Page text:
Finally, Thekaekara also makes references to the muscle and power of INO project in high places:

The INO project has muscle and power in high places. Only the State government and Forest Department permission stands between the Tiger Reserve and destruction.

A very disturbing and saddening piece!

Update: A bit of poking around at the INO site took me to their FAQ page, which does answer the question about the location selection (there are also photographs of the site, elsewhere on the page, by the way):

6. What were the factors in deciding the location at Singara?

The main reasons for locating the laboratory at Singara are safety, accessibility, minimal disturbance to environment and ecology and outreach possibilities.

The Nilgiri massif is known to be highly compacted granite which is suitable for tunnelling. The existing underground power station PUSHEP, at Singara, has provided a wealth of data about the existing conditions for tunnelling. In addition the steep northern slopes provide shortest access to the laboratory which is located 1300 meters below the top surface. No other site has this major advantage. When a laboratory is expected to run for decades underground, the safety and long-term stability of the location is a primary requirement.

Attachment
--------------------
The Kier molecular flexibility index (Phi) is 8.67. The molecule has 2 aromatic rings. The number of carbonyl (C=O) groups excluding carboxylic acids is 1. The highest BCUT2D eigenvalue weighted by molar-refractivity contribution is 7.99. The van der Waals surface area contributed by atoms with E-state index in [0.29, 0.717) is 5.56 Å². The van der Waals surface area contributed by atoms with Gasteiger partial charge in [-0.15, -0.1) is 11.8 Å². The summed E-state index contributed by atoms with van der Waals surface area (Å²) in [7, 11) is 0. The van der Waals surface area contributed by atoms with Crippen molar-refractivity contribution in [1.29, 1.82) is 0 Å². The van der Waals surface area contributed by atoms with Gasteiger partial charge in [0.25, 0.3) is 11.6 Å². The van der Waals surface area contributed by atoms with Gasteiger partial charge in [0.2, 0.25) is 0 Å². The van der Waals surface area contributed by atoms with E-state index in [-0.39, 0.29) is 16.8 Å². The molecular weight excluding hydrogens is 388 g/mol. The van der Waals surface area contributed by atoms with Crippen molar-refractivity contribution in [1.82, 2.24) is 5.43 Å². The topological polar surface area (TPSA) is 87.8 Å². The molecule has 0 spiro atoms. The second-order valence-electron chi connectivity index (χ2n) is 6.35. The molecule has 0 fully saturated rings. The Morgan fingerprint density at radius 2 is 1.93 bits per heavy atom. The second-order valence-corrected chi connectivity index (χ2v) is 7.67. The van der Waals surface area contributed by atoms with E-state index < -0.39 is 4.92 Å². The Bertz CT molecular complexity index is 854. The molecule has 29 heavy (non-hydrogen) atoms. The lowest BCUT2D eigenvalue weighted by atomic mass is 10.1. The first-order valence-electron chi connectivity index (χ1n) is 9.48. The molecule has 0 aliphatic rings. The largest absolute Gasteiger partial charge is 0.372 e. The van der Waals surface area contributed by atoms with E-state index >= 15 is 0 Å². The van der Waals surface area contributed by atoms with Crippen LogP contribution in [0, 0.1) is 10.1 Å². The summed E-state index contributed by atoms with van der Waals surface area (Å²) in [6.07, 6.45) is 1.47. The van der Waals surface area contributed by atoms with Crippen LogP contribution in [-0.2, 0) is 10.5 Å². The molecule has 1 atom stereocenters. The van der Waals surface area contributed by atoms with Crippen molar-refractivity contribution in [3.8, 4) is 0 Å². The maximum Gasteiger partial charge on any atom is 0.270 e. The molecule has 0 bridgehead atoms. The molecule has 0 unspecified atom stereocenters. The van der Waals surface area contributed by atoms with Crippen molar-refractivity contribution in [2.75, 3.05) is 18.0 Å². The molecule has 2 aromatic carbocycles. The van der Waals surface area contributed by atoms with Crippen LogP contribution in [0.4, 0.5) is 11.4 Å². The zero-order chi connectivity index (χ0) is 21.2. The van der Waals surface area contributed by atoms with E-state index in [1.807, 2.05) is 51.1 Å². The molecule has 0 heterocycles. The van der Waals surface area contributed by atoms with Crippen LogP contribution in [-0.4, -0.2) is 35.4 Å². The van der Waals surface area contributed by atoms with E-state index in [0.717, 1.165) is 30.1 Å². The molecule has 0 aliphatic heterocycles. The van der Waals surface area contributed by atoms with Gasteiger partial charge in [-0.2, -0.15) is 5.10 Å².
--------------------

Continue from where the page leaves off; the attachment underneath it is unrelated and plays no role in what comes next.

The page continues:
It was also very clear from the beginning that any site requiring such a large overburden will come under environmentally and ecologically sensitive areas. It was therefore decided that we look for sites where the needed infrastructure already exists so as to cause minimal disturbance.

Accessibility of the site is also crucial. The site at Singara is accessible easily from major cities like Coimbatore, Mysore and Bangalore. Such factors are important to develop a laboratory with participation from scientists from many parts of India and even abroad.

The FAQ goes on to claim that there would neither be new road construction nor forest clearing.  The FAQ also answers questions about storing the muck, vehicular traffic disturbance, disturbance during construction, and so on.

Update: NBRAlliance, in a comment below, alerts me to this blog which has some more information on the issue.